Silvia Moreno-Garcia’s soon-to-be-released The Beautiful Ones is a standalone SF novel. (SF in my estimation; see the discussion below.)
Hector Auvray rose from humble origins because he is an extremely powerful, skilled, and artistic telekinetic. He may not be an aristocrat but at least he is famous and rich.
Valérie Beaulieu is famous, rich, beautiful, and an aristocrat. None of this truly makes her happy, since women of her class have nothing they can really call their own. Her background and beauty have only made her a valuable commodity on the marriage mart. She knows that her impoverished family’s future depends on her. A dutiful daughter, she abandoned her one true love so that she could marry the wealthy Gaetan instead.
Hector was that one true love. Ten years after being spurned by Valérie, Hector has returned to the city of Loisail.
Hoping to catch a glimpse of Valérie, Hector attends a party. Valérie never appears. Instead, Hector meets a young, naïve country-girl, Antonina (or Nina, as she prefers). Nina, fascinated by telekinesis, knows who Hector is. Nina is telekinetic herself but her lack of control has earned her the nickname “The Witch of Oldhouse.” Hector would make a fine mentor, if only he could be persuaded to take her on.
Hector is astounded to discover that Nina’s aunt is none other than his lost Valérie. A conversation with Valérie goes … poorly. Having established that the aunt is forever out of reach, Hector decides to court Nina in her place. Valérie is displeased; just because she’s done with someone does not mean they get to be done with her. She considers Hector’s interest in Nina an insult. She is also sure that a mere entertainer is no suitable match for her niece, no matter how unfashionable or foolish the girl might be.
Luc Lémy is a far more suitable match. The former wastrel is the right age and the right class to court Nina. What might be more to the point is that he has a bold commercial vision that could make Luc (and more importantly Valérie) a lot of money, provided Valérie’s husband Gaetan can be convinced to invest. Gaetan dotes on Nina; he would not hesitate to help her husband.
And if Hector finds that he has somehow, unexpectedly, inexplicably fallen for Nina? Nothing a duel cannot settle.
This will be a fun book to throw at certain parties who want to bifurcate the Best Novel Hugo into fantasy and SF. Is The Beautiful Ones a fantasy novel or science fiction? I admit there’s room for debate. Some would incorrectly interpret this as fantasy while others, being aware of the history of the field, would know this fits nicely with core tropes long considered perfectly acceptable in SF. The only difference between Hector and Gil the Arm is tech level. Well, and the fact women are far more prominent in the narrative than they would ever be in a Niven.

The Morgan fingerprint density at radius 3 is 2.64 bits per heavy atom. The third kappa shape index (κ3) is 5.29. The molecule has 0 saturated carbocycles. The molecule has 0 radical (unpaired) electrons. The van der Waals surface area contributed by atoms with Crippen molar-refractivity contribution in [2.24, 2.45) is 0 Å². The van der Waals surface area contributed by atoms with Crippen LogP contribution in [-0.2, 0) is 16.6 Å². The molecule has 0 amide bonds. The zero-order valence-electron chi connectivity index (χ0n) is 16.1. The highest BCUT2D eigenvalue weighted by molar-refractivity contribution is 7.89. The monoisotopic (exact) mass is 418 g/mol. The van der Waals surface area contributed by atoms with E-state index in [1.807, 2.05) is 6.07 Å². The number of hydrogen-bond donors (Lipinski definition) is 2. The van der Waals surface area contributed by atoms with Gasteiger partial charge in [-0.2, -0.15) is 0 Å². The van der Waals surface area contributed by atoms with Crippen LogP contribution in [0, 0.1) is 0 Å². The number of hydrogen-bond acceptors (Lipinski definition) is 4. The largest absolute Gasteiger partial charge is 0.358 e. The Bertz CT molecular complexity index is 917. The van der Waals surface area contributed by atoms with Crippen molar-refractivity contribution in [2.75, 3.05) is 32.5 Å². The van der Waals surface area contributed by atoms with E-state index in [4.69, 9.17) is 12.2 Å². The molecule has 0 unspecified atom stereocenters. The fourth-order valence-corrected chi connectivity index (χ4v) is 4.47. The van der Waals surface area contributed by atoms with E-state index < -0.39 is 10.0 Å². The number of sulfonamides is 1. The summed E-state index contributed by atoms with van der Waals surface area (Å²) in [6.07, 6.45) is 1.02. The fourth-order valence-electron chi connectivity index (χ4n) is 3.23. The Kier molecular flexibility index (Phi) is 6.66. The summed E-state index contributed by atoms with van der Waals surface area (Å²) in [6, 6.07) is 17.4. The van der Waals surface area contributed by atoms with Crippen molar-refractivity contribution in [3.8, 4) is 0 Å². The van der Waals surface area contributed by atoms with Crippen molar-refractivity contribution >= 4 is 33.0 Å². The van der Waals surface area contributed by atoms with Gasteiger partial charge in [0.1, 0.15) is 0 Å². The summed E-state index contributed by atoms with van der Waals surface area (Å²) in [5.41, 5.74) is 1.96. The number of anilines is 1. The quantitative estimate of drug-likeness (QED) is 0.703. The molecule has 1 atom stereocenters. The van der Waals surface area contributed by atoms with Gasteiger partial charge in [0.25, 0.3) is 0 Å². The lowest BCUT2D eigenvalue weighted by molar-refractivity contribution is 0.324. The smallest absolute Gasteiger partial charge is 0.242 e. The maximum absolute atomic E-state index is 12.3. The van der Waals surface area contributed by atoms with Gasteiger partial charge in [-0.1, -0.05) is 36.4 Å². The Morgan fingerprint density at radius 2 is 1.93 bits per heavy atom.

However telekinesis works in Moreno-Garcia’s world, the impact has been small enough that the culture developed along familiar lines. There are aristocrats and the rabble, wealthy and the poor. Aristocrats are sometimes poor but they can trade their access to the upper levels of society for money. Unfortunately for women like Valérie, marriageable women are the coin used to seal alliances between ambitious plutocrats and grasping aristocrats.
Both Hector and Valérie are unappealing characters, at least to this reviewer.
Hector is still angry that he was spurned. Hector is the sort of person who would court a young woman to get revenge on her aunt. Though he might later have decided that he loved Nina for her own sake, it’s no great achievement for a middle-aged man to fall for a much younger woman.
Valérie is still unhappy that she was forced into an arranged marriage; she does not see why Nina should be lucky enough to escape the same fate. Valérie is manipulative, spiteful, and murderous.
Hector may at first seem more sympathetic, but if you think about it — it is only because he has the freedom to make his own choices, because he is male and rich. He could walk away from the whole situation and live in luxury elsewhere. Valérie is trapped: whether she is cast aside or leaves of her own choice, the end of her marriage would ruin her family. All she can do is endure. No wonder she is embittered.
If you’ve ever thought that what Dangerous Liaisons really needed was more Force Adepts, this may very well be the book you’ve been waiting for.